Two professors at the universities are spearheading the study, which has received nearly $3 million in support from the U.S. Department of Education's Institute of Education Sciences. The project, which begins in the fall, initially targets 4-year- olds who live in the Toledo area or the rural regions of Appalachia in Virginia and West Virginia. The same children will be studied through the second grade. About 90 teachers and 540 children are expected to be involved.

Medical News Today (UK)

May 18, 2005

Children of imprisoned mothers generally have insecure relationships with their mothers and caregivers, according to a new study published in the May/June issue of the journal Child Development.

The study, conducted by researchers from the University of Wisconsin, assessed how children thought and felt about their close relationships and family experiences in 54 children ranging from 2 ½ to 7 ½ years old whose mothers were imprisoned. Most of the children lived with their grandparents.

The New York Times

by Tamar Lewin

May 17, 2005

So what if typical 3-year-olds are just out of diapers, still take a daily nap and can't tie their shoes? They are old enough to be expelled, the first national study of expulsion rates in pre-k programs has found.

In fact, preschool children are three times as likely to be expelled as children in kindergarten through 12th grade, according to the new study, by researchers from the Yale Child Study Center. Although preschool expulsion rates varied widely by state and type of setting, the study found that on average, boys were expelled at 4.5 times the rate of girls, African-Americans at twice the rate of Latinos and Caucasians, and 4-year-olds at 1.5 times the rate of 3-year-olds.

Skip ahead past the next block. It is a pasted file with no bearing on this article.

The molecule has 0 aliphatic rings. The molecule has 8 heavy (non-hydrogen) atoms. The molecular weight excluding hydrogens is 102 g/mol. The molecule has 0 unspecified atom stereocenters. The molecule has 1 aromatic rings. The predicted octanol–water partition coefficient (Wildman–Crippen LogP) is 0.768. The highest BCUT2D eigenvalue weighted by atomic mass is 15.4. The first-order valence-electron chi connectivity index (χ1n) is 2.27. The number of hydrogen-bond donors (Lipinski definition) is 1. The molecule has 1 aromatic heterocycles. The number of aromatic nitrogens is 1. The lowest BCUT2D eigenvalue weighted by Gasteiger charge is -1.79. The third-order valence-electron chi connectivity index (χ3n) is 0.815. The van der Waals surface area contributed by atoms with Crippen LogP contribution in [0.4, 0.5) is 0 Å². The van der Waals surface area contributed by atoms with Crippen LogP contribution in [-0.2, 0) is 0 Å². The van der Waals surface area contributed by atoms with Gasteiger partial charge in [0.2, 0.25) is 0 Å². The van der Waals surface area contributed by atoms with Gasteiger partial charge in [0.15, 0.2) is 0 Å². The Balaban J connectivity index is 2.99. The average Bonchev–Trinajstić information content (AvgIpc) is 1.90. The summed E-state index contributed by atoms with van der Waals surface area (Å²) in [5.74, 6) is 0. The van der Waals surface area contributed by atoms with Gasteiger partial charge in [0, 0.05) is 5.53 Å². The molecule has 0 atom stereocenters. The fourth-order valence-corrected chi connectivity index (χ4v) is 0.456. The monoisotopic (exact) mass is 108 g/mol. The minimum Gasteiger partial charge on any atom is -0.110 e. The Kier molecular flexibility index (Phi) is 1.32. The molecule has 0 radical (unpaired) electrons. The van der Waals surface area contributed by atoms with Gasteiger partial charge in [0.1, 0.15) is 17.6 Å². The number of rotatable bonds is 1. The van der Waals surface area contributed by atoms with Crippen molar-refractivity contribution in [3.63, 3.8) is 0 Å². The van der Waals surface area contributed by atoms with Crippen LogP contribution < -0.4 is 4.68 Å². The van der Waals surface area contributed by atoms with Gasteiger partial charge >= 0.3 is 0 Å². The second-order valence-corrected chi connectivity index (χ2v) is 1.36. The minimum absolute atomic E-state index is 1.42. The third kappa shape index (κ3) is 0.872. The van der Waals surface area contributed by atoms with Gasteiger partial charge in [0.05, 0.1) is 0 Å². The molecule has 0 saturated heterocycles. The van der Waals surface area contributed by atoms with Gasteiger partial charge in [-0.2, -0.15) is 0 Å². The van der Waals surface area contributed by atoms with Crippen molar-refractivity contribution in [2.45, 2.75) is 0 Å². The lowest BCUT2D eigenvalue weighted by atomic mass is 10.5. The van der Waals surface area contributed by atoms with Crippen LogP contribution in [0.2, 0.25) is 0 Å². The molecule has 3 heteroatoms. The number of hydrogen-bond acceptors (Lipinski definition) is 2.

The Illinois Leader

May 5, 2005

SB 409 lowers the compulsory attendance age from 7 to 5 years of age. It has only been 4 months since the compulsory attendance age rose to 17 from 16 years of age.

In a federally-sponsored analysis of 8,000 early childhood studies, the Moore Foundation states that "From Piagetian specialist David Elkind in Boston to William Rohwer in Berkeley, Calif., top learning and development authorities warn that early formal school is burning out our children".

BBC News (UK)

May 4, 2005

Children who were under performing in class have seen an improvement in concentration and behaviour after taking a cocktail of natural oils.

More than 120 children aged between six and 12 took part in trials, funded by Durham County Council. Half used a combination of omega-3 fish oil and omega-6 evening primrose oil and half an olive oil placebo. The research showed children's learning and behaviour improved significantly when taking the natural fatty acids.

Nevada Policy Research Institute

by John T. Wenders, Ph.D.* and Andrea D. Clements, Ph.D.

May 3, 2005

Homeschool children in the state now make up about 1 percent of all school-age children. Public school advocates have argued that homeschooling "costs" the school system money.

Driven by parents' beliefs that homeschool learning environments can be superior to those of public or private schools, as well as a desire by parents to spend more time together as a family, Nevada homeschooling has undergone remarkable growth during the past decade.